After four years of growth, retail construction spending is stalled, and has been since April. The value of starts peaked during the summer and then weakened more than what's considered seasonally average during the fall, according to Reed Construction Data.
The recent slowdown is likely an exaggerated impact from the disruption of the commercial mortgage market and not the beginning of an extended downturn. Quick action by the Federal Reserve Board to provide temporary liquidity and value and bonds backed by distressed mortgages should improve the cost and availability of commercial mortgages early in 2008. While the mortgage difficulties cancelled some projects, others were only delayed. Nonetheless, the retail construction market is weakening.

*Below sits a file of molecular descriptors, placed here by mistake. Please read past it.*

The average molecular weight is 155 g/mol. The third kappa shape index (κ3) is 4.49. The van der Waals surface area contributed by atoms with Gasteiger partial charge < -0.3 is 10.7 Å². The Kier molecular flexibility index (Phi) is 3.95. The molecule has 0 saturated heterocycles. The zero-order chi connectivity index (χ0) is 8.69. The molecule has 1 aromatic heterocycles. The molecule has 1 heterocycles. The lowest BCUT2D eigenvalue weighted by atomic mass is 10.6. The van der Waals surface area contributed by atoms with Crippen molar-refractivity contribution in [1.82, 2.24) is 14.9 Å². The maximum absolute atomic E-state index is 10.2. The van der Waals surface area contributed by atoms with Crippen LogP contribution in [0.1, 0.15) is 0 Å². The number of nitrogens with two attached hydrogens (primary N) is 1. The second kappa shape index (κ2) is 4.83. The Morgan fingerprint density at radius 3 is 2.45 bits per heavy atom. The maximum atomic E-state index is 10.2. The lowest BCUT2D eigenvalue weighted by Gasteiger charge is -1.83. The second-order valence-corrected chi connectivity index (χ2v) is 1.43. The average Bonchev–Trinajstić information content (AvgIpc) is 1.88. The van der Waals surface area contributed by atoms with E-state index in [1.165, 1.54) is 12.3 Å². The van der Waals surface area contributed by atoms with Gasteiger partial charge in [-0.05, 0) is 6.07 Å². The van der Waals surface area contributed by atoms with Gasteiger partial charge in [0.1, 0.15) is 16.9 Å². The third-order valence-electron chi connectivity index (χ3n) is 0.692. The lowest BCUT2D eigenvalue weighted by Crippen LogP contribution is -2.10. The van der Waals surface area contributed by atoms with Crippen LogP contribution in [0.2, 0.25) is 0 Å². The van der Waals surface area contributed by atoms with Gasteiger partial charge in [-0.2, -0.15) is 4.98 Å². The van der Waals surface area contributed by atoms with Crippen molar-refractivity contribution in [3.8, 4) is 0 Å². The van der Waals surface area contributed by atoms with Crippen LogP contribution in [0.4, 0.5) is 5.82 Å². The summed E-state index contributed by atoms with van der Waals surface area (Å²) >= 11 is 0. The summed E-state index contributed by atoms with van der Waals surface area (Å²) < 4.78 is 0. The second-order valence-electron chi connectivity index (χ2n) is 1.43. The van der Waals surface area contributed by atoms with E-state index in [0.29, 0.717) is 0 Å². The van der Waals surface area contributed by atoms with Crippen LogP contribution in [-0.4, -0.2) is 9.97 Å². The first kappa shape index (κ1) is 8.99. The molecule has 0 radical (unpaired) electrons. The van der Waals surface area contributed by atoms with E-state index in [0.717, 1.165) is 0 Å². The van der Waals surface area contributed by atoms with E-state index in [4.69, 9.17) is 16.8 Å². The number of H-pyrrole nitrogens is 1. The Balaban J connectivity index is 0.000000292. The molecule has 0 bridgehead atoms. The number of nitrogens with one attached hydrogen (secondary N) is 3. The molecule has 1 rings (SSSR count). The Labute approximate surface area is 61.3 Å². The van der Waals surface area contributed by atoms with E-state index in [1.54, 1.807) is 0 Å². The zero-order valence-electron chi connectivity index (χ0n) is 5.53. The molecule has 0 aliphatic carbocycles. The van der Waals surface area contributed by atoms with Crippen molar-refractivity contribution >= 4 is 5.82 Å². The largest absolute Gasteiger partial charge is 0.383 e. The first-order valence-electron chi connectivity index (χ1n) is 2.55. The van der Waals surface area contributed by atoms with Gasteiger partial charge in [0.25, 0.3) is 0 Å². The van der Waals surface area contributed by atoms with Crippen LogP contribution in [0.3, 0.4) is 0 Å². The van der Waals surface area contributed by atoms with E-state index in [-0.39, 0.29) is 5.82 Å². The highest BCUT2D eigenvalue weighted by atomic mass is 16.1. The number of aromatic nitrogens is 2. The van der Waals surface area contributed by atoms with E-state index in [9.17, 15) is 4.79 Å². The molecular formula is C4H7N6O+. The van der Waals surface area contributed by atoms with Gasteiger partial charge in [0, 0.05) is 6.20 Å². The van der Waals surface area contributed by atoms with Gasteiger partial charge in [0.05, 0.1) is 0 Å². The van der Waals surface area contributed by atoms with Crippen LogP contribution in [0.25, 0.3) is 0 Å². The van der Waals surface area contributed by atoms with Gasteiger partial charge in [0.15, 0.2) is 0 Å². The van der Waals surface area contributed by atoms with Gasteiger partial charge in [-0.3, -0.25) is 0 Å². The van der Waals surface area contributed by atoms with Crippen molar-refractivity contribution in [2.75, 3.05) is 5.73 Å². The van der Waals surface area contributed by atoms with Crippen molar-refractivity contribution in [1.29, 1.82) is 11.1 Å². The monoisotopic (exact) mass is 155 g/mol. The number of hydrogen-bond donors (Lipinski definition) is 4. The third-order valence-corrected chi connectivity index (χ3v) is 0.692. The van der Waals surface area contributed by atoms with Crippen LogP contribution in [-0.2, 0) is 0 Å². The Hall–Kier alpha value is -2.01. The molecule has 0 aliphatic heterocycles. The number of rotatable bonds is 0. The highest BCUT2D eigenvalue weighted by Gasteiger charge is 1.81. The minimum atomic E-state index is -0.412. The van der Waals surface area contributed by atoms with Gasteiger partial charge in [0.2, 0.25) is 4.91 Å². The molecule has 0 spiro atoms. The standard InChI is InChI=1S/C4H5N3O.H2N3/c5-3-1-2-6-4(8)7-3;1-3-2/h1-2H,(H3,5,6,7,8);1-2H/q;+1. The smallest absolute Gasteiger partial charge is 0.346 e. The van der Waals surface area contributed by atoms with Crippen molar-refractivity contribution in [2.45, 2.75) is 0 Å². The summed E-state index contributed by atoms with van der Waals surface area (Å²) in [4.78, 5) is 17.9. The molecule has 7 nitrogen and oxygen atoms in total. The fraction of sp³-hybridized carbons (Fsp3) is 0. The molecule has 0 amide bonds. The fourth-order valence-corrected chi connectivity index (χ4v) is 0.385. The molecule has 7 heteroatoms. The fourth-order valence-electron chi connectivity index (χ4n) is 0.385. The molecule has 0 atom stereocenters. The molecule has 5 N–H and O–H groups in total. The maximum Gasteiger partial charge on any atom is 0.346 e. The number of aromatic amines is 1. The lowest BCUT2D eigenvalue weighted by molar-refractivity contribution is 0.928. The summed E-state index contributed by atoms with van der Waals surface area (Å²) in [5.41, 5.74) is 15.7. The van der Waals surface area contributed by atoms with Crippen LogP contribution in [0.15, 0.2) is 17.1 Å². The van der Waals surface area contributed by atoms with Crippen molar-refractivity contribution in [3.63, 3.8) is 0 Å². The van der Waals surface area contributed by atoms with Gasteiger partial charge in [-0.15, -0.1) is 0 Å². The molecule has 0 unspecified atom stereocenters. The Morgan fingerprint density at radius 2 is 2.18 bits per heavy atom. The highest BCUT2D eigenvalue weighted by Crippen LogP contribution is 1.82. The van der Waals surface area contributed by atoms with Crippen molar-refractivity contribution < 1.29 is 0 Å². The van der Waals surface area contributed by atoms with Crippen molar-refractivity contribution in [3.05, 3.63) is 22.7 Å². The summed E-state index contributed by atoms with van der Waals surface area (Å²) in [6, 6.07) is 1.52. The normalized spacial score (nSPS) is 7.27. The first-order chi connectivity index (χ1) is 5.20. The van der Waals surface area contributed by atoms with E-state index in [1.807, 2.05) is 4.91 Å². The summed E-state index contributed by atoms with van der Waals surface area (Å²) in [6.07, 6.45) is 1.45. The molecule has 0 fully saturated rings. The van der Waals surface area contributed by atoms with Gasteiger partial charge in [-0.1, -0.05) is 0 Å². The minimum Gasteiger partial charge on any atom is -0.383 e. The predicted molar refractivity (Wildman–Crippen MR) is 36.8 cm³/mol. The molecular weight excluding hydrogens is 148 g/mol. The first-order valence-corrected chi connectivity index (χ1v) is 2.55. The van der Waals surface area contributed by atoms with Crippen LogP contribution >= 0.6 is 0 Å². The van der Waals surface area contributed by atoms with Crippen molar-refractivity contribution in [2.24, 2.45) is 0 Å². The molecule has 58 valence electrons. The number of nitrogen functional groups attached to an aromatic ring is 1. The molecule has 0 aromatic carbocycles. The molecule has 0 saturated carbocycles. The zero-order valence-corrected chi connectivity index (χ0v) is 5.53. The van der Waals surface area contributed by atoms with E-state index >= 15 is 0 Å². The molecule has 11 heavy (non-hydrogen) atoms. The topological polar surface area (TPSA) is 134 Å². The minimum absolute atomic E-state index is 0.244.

Consumer spending growth, excluding gas stations, is slowing, but the retail vacancy rate has stopped falling and rental rate increases are ebbing. The reduced flow of funds into real estate investment trusts and reported drops in asset prices for retail buildings are also evidence that additional retail space has become less attractive to investors. There isn't an abundance of retail space now, but developers are still trimming expansion to prevent any surplus that would sharply reduce values of existing retail assets.
Retail construction spending is up only 14% from a year earlier. Shopping center expansion is average for the retail sector, while activity is shrinking for restaurants and small standalone stores (with the exception of auto parts and service locations).
The good news: standalone, big-box discount stores are a fast-growing segment. Spending is 27% higher than a year ago for general merchandise discounters, and 61% higher for building supply stores.